After a tumultuous 2020, European power markets could be set for a more optimistic 2021. A new year in which policymakers and market participants will refocus on initial, substantive steps towards the delivery of net-zero objectives under the light of the EU Green Deal.
And as the race to meet increasingly ambitious 2030 targets begins, 2021 is set to be a record-breaker for renewable auctions in Europe.
What’s the scale of the renewables auction pipeline?
A mammoth 45 GW of capacity is in the pipeline, a significantly higher total than in recent years. The total consists of 17 GW of wind and 6 GW of solar PV, with the remaining auctions being either technology-neutral or applying to several sources.
Will targeted volumes be achieved?
Previous auction outcomes indicate that there is no guarantee that the targeted volumes will be achieved. But over the past three years, European auctions have seen an average award rate of 70%. If this same level of success is achieved in 2021, we could see upwards of 30 GW of capacity awarded.
What are the pipeline highlights?
The UK is targeting 12 GW from the fourth allocation round of its Contract for Difference (CfD) scheme. The round will include three technology pots with onshore wind and solar PV being readmitted to the scheme.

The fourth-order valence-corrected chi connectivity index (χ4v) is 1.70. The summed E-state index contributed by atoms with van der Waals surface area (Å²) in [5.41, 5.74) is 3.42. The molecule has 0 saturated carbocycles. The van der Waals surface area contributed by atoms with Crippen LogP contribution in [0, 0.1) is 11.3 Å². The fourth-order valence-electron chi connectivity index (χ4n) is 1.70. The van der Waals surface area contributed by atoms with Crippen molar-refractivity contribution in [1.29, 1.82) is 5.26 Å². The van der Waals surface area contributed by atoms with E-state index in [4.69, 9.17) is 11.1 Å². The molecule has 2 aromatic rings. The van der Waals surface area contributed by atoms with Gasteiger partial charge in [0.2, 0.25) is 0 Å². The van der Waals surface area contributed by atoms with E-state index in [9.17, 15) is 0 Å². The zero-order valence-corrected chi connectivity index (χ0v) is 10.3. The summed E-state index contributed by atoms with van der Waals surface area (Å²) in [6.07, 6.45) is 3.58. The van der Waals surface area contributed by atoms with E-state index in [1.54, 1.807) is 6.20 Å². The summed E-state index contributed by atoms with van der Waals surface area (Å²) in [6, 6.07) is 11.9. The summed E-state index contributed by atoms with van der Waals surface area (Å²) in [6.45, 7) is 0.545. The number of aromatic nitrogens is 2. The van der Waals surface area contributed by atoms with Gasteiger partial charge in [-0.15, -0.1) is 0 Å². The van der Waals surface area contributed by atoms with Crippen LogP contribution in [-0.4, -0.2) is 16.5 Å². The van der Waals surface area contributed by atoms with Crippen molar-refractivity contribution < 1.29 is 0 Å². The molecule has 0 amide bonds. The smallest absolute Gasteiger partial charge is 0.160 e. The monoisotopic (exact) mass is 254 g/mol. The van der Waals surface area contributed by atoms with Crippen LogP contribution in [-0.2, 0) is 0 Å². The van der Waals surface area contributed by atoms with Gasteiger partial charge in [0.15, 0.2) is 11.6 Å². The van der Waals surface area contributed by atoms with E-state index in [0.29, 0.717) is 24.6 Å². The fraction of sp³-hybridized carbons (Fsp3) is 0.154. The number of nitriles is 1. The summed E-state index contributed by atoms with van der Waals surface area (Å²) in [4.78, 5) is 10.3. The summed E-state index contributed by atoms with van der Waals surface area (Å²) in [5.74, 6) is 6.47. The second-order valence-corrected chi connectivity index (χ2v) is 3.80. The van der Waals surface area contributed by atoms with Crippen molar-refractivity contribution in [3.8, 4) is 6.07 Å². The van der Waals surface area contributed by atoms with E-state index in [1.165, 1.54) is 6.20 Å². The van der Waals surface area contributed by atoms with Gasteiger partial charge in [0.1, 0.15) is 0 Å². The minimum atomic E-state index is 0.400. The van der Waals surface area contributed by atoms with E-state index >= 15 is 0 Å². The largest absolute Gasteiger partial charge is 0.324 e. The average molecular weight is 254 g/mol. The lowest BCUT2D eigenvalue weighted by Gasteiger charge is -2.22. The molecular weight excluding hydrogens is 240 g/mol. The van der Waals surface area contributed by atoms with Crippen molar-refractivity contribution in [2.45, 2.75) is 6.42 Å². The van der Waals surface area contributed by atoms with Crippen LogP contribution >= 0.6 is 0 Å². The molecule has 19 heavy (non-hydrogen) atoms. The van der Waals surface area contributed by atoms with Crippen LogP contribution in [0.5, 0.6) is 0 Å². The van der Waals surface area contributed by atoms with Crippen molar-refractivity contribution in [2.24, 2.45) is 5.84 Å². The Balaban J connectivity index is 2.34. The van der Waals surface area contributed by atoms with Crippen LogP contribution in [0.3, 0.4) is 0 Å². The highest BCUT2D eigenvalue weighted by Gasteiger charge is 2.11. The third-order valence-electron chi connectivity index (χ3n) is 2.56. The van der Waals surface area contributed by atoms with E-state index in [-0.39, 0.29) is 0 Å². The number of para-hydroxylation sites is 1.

In Spain, a roll-over of the delayed 2020 auction will combine with the expected 5 GW annual target of the recent renewable energy auction decree. We expect to see around 8 GW targeted.
Poland has a similar ambition, with its first offshore wind auction of 5.9 GW combining with onshore wind and solar PV auctions indicating a total of 8 GW.
What will this activity mean for prices?
Clearly, wind and solar PV will represent a vast majority of capacity procured in 2021. Whilst delivering low-cost, low-carbon power in abundance, their non-dispatchable nature presents a flexibility challenge to power systems. This has already begun to manifest in several markets across Europe, with record negative day-ahead and intra-day power prices occurring in 2020 during periods of high non-dispatchable renewable generation and low demand.
Coronavirus-related demand issues aside, expect the frequency of negative prices to increase.
Are policymakers tackling the flexibility challenge ahead? When do we expect power demand to recover from its coronavirus-led decline? Will this recovery support higher prices? And how will the supply balance change?